Ways to Maintain Day-to-Day Communication with Parents

The following strategies were developed and tried by fellow Texas caregivers.

  • Calling or texting parents with small and large milestones or updates about their child 
  • Providing support or resources for the parents themselves (e.g., lactation cookies, transportation, etc.)
  • Bringing physical pictures, photo albums, toys, or artwork made by the child to visits 
  • Bringing their own children to visits so that the parents can meet and interact with them
  • Allowing the parents to bring their own gifts for the children and the caregiver’s bio children in some cases
  • Inviting parents to school functions (e.g., meet the teacher night, open house, etc.) and doctor’s appointments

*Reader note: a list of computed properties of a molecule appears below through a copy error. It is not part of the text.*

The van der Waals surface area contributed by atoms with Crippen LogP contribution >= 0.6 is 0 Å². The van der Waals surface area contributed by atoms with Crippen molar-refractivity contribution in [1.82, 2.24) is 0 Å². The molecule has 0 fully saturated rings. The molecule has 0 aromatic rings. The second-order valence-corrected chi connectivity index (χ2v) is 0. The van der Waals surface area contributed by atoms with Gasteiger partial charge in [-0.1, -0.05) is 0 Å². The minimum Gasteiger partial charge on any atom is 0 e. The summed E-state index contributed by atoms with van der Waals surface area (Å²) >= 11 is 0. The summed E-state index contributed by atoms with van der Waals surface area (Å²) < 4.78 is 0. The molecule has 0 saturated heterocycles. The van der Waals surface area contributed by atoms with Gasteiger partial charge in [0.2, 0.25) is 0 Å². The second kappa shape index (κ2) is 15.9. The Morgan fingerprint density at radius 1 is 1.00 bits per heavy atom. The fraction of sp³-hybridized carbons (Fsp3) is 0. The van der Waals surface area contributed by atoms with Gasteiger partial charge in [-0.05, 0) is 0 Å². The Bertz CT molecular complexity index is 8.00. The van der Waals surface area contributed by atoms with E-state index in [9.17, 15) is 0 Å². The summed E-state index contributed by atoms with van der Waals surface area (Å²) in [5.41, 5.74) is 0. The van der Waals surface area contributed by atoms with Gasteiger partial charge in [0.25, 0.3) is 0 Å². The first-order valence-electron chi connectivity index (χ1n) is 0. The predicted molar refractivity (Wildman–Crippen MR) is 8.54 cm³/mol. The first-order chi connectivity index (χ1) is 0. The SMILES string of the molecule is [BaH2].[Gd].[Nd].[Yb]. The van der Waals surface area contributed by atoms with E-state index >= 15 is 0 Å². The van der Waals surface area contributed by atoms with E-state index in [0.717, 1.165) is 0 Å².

• Sharing school or academic information (e.g., report cards, field trips, etc.)
  • Involving the parent in birthday or other holiday celebration planning 
  • Helping parents learn and navigate medical information about their child by explaining what things mean
  • Making an extra effort to talk to the parents and family members whenever they can by saying hello at visits
  • Giving parents the opportunity to speak with caregivers privately 
  • Asking parents about their communication preferences and what they would like to know about the caregivers 
  • Inviting the parents to their home and hosting them as they would any other guest (check with your CPA per DFPS policies) 
  • Sharing food recipes that the child liked while in your care
  • Sharing favorite television shows, restaurants, outings, etc.  
  • Asking parents about hygiene or hair routines and other daily caregiving tasks for the child
  • Asking parents about their culture and observing the holidays they have
  • Putting in the extra effort to engage other family members (e.g., aunts and uncles, grandparents, etc.) 
Scroll to Top